Interviewing UNFPA Mongolia

While I haven’t uploaded any of my articles in a while, this past weekend has been filled with amazing opportunities for interviews and coverage of fascinating events. In particular, I had the chance to interview the regional director of the UNFPA Asia Pacific region and attend the launch of the #HeForShe campaign in Mongolia.

The above image features Bjorn Andersson, the regional director of the UNFPA Asia Pacific region. As I wrote on my Instagram, I had the honor of interviewing Andersson on the occasion of the Asian Ministerial Conference on Disaster Risk Reduction 2018 that had occurred over the past week in Ulaanbaatar. This was a huge event that invited speakers from worldwide organizations, including the UN, FAO, Mercy Corps, and others.

In our interview, we discussed feminist issues, focusing in particular on the need for gender sensitivity in disaster risk reduction initiatives. By ensuring that women and children are provided with proper resources and training in times of disaster, we strengthen community resilience as a whole. As a student of Wellesley College, obviously an institution prizing feminist values, I felt that this interview was relevant in that aspect. However, I also felt that the balanced approach focused on empowering individuals rather than viewing them simply as victims was especially effective as well, going hand-in-hand with a liberal arts education.

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Additionally, I attended the launch of the UN Women’s #HeForShe campaign in Mongolia. It was an especially great conference because of its diverse yet balanced approach to the concept of gender equality. Rather than excluding, vilifying, and thus alienating men from the dialogue on feminism, they emphasized reaching out to men for their cooperation – and to address their needs as well – to make things truly equal for both genders.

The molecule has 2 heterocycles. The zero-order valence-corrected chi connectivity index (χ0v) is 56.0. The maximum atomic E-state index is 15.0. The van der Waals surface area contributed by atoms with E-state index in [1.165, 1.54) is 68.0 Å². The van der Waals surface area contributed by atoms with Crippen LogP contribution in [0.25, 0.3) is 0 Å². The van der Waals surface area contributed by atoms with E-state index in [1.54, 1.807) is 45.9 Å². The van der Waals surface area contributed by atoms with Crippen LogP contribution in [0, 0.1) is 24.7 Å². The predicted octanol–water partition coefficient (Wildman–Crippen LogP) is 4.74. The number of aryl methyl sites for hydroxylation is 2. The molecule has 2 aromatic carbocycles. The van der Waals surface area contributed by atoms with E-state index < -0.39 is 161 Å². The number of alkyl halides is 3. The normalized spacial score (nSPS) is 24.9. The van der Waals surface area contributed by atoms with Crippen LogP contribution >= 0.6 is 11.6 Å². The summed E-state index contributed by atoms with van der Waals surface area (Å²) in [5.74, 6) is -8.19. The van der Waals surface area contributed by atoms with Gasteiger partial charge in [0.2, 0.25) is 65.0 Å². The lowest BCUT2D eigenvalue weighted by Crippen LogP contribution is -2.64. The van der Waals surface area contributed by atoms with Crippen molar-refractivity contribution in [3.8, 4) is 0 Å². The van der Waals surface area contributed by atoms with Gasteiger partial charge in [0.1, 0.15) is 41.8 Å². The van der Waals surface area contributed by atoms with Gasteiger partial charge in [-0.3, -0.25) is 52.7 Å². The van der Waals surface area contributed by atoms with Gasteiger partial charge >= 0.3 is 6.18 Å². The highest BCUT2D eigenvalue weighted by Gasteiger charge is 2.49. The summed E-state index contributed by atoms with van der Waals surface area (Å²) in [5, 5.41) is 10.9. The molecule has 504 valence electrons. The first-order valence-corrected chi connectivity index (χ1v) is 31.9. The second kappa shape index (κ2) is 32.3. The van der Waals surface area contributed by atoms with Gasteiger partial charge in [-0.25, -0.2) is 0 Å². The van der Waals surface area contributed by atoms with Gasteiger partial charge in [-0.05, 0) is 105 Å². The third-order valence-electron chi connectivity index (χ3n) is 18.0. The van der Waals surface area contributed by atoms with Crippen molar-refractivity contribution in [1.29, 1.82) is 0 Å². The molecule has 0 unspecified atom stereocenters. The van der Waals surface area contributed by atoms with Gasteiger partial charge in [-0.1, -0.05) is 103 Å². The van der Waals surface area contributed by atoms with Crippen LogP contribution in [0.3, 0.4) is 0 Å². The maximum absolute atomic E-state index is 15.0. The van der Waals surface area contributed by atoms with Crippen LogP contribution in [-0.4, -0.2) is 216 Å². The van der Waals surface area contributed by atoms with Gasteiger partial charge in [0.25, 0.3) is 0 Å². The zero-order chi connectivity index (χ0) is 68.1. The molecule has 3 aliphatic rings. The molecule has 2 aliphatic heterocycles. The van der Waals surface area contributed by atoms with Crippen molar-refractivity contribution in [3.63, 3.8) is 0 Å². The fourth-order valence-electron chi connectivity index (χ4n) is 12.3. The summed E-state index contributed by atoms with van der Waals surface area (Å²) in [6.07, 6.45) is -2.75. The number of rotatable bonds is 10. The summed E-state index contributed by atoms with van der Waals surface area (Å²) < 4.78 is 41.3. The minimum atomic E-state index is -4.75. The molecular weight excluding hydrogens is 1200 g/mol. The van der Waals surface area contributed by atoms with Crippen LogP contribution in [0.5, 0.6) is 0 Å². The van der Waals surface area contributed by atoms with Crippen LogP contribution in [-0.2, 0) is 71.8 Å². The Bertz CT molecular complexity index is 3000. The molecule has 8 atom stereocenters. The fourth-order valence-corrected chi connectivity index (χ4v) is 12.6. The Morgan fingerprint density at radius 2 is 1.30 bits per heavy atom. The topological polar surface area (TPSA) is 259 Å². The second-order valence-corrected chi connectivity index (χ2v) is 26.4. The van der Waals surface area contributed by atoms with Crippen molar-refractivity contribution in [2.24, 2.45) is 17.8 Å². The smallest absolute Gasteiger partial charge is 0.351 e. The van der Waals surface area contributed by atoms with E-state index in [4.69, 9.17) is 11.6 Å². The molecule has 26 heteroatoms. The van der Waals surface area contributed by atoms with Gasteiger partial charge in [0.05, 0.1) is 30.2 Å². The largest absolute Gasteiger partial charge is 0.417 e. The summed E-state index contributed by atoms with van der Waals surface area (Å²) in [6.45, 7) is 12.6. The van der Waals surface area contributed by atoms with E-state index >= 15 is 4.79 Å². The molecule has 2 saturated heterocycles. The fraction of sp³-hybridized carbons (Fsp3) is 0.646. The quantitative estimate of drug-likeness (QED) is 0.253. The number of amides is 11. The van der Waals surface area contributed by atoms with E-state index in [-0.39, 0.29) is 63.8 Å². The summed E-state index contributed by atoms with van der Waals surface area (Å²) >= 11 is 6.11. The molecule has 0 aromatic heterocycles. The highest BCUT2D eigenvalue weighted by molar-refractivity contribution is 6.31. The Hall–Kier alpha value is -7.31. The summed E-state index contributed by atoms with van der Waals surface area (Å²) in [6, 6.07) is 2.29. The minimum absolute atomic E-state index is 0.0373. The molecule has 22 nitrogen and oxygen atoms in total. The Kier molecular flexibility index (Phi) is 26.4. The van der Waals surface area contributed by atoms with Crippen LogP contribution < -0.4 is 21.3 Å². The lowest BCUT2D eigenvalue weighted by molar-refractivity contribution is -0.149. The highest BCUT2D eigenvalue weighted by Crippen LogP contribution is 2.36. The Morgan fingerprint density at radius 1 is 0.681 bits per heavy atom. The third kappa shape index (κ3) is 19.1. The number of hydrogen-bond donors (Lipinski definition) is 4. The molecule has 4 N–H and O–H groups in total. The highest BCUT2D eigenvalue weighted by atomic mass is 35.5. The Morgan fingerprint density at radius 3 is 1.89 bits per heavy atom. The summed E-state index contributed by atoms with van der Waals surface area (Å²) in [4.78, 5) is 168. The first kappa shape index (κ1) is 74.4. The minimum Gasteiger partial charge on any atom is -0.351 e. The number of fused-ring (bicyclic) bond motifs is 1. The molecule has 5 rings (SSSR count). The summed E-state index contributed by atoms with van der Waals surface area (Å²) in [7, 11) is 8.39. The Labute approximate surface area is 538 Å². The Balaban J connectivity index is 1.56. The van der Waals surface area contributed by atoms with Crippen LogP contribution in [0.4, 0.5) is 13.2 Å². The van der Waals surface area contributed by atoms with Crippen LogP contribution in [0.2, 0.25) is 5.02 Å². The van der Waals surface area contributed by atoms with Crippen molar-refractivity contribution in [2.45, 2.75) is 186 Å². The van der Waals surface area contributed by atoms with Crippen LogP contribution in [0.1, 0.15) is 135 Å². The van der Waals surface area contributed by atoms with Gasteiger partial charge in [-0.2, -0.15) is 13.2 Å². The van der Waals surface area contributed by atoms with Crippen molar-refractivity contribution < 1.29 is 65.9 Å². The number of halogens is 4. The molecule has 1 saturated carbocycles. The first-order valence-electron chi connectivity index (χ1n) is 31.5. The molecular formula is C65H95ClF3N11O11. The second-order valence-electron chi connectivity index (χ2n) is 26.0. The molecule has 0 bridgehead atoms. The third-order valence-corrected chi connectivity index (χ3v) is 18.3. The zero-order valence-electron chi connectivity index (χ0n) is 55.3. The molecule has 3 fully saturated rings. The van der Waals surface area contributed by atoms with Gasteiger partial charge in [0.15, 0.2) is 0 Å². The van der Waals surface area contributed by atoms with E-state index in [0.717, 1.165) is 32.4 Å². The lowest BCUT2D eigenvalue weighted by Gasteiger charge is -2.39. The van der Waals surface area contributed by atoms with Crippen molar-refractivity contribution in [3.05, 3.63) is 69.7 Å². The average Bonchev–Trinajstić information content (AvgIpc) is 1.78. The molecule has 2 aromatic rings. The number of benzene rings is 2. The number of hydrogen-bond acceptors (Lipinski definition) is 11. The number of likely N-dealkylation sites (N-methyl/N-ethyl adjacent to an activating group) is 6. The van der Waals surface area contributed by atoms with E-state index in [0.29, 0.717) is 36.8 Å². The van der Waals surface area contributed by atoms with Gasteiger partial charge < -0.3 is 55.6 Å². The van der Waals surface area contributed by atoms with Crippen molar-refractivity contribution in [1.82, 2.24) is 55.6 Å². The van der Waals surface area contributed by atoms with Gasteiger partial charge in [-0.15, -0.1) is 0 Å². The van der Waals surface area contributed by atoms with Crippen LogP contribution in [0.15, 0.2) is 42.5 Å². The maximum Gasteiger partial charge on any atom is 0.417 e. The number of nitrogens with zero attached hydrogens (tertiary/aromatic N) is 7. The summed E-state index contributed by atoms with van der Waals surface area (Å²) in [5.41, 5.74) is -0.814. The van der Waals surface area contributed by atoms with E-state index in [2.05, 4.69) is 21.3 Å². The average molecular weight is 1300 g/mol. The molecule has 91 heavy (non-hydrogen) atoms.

One quote I particularly liked from the event was the following: “In order to liberate women, we need to liberate men of toxic masculinity.”

As a student of a school (and even country) that can be extreme when it comes to feminist issues, I feel this is an especially important reminder. Equality implies the existence of two or more parts. In order to achieve equality, we should not be pulling down the status of one party, but raising up the other. Of course, there are obviously more nuances to this statement than what I’ve addressed, but overall I believe that #HeForShe is correct in its approach.

I also found it fascinating that they talked about body image and men in the Mongolian media. This is such an important discussion to be having. Representations of men in the media are often just as unrealistic as the models we women compare ourselves to and envy in fashion magazines, television shows, movies.

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Also, I got to take a photo with Elizabeth Nyamayaro, the Senior Advisor to the Under Secretary-General & Executive Director of UN Women. It’s not the greatest quality  (we both kinda look like serial killers here) because I snuck it and took it on Snapchat haha. But I was really happy to be able to meet all of these awesome people.

The only drawback to all of this was that I wasn’t able to go to Playtime, which is basically the Coachella of Mongolia. It looked like a lot of fun from what my friends posted, but alas – I had neither enough money nor enough time. 😦 Maybe if I come back (lol).

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It’s okay tho cuz this gurl and I had a blast at the conference.

I’m very happy about all of the incredible opportunities I’ve had at this internship. Now, with Naadam coming up, I hope that I’ll be able to continue to learn more about this country and maybe even meet more of these accomplished individuals.

2 thoughts on “Interviewing UNFPA Mongolia

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